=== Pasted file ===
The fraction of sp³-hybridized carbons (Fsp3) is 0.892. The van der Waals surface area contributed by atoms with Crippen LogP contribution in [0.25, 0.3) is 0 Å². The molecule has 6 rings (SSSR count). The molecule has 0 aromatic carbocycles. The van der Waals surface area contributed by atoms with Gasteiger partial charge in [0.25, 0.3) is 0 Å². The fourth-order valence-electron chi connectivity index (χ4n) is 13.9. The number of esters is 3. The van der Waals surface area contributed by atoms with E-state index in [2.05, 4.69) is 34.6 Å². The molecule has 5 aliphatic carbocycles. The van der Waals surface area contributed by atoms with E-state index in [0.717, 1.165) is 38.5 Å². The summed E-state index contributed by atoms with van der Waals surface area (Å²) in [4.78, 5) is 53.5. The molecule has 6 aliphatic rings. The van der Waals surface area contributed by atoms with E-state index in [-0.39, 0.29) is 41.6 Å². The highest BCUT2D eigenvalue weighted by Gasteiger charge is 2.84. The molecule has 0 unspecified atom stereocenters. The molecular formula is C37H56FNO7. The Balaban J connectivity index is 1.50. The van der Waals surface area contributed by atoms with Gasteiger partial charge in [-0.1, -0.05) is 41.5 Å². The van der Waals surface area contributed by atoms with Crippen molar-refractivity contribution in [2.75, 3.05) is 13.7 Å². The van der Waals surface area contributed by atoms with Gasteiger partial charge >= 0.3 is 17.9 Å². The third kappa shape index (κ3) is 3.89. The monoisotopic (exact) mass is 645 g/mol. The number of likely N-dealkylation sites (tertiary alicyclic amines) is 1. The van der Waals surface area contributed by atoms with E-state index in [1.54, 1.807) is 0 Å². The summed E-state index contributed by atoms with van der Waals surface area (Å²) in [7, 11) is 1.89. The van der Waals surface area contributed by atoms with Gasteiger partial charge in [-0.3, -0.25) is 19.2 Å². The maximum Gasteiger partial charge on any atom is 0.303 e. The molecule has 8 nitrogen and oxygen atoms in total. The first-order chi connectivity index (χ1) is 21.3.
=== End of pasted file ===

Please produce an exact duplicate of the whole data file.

The fraction of sp³-hybridized carbons (Fsp3) is 0.892. The van der Waals surface area contributed by atoms with Crippen LogP contribution in [0.25, 0.3) is 0 Å². The molecule has 6 rings (SSSR count). The molecule has 0 aromatic carbocycles. The van der Waals surface area contributed by atoms with Gasteiger partial charge in [0.25, 0.3) is 0 Å². The fourth-order valence-electron chi connectivity index (χ4n) is 13.9. The number of esters is 3. The van der Waals surface area contributed by atoms with E-state index in [2.05, 4.69) is 34.6 Å². The molecule has 5 aliphatic carbocycles. The van der Waals surface area contributed by atoms with E-state index in [0.717, 1.165) is 38.5 Å². The summed E-state index contributed by atoms with van der Waals surface area (Å²) in [4.78, 5) is 53.5. The molecule has 6 aliphatic rings. The van der Waals surface area contributed by atoms with E-state index in [-0.39, 0.29) is 41.6 Å². The highest BCUT2D eigenvalue weighted by Gasteiger charge is 2.84. The molecule has 0 unspecified atom stereocenters. The molecular formula is C37H56FNO7. The Balaban J connectivity index is 1.50. The van der Waals surface area contributed by atoms with Gasteiger partial charge in [-0.1, -0.05) is 41.5 Å². The van der Waals surface area contributed by atoms with Crippen molar-refractivity contribution in [2.75, 3.05) is 13.7 Å². The van der Waals surface area contributed by atoms with Gasteiger partial charge >= 0.3 is 17.9 Å². The third kappa shape index (κ3) is 3.89. The monoisotopic (exact) mass is 645 g/mol. The number of likely N-dealkylation sites (tertiary alicyclic amines) is 1. The van der Waals surface area contributed by atoms with E-state index in [1.54, 1.807) is 0 Å². The summed E-state index contributed by atoms with van der Waals surface area (Å²) in [7, 11) is 1.89. The van der Waals surface area contributed by atoms with Gasteiger partial charge in [-0.3, -0.25) is 19.2 Å². The maximum Gasteiger partial charge on any atom is 0.303 e. The molecule has 8 nitrogen and oxygen atoms in total. The first-order chi connectivity index (χ1) is 21.3.